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The Ruins of Loropéni
Site number:
Type of site: Cultural
Date: 14th century
Date of Inscription: 2009
Location: Africa, Burkina Faso, Lobi Area
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Description: The first UNESCO inscription in the country was the best preserved of ten fortresses in the Lobi area, the 11,130m2 property with its imposing stone walls is part of a larger group of 100 stone enclosures that played a role in the trans-Saharan gold trade. The ruins, found by the borders of Côte d’Ivoire, Ghana and Togo, have only just proven to be about 1,000 years old. The Lohron or Koulango peoples, who occupied the settlement, were in charge of extracting and transforming the region’s gold; it reached its apogee between 14th-17th centuries. Abandoned during some of the periods during its long history, the settlement was fully deserted in the early 19th century; through more exploration the mysterious and largely unexcavated site will yield even more information. --WHMNet paraphrase from the description at WHC Site, where additional information is available.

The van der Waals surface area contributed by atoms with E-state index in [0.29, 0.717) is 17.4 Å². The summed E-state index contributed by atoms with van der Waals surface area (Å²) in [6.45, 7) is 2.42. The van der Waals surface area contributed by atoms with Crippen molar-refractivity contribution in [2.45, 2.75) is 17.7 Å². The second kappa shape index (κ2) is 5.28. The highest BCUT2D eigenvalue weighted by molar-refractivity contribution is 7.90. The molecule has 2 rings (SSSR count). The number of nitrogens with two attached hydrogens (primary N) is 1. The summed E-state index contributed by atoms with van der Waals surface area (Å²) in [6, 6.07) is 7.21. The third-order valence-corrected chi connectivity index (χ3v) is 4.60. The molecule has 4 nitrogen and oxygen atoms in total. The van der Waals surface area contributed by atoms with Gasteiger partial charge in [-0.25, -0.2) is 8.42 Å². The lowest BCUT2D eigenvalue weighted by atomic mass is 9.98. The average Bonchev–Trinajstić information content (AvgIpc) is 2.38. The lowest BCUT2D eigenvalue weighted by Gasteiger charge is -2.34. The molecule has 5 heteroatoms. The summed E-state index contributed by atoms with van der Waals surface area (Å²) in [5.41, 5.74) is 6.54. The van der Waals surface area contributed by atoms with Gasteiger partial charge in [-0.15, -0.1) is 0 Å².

Loropéni is a market town in southern Burkina Faso, lying west of Gaoua. Local features include pre-European stone ruins, about which little is known. One theory is that they were once a slave-palace for a Lobi king from antiquity. The Loropéni ruins were added to the UNESCO World Heritage List in 2009. The ruins are the country's first World Heritage inscription. Surrounded by mytery the 11,130m2 property is made up of an array of stone walls. Loropéni is the best preserved example of a type of fortified settlements in a wide part of West Africa, linked to the tradition of gold mining, which seems to have persisted through at least seven centuries. Loropéni, given its size and scope reflects a type of structure quite different from the Walled towns of what is now Nigeria, or the cities of the upper reaches of the river Niger Which flourished as part of the Empires of Ghana, Mali and Songhai. It thus can be seen as an exceptional testimony to the settlement response generated by the gold trade. --Wikipedia. Text is available under the Creative Commons Attribution-ShareAlike License.
Reference: 1. UNESCO World Heritage Center, Site Page.
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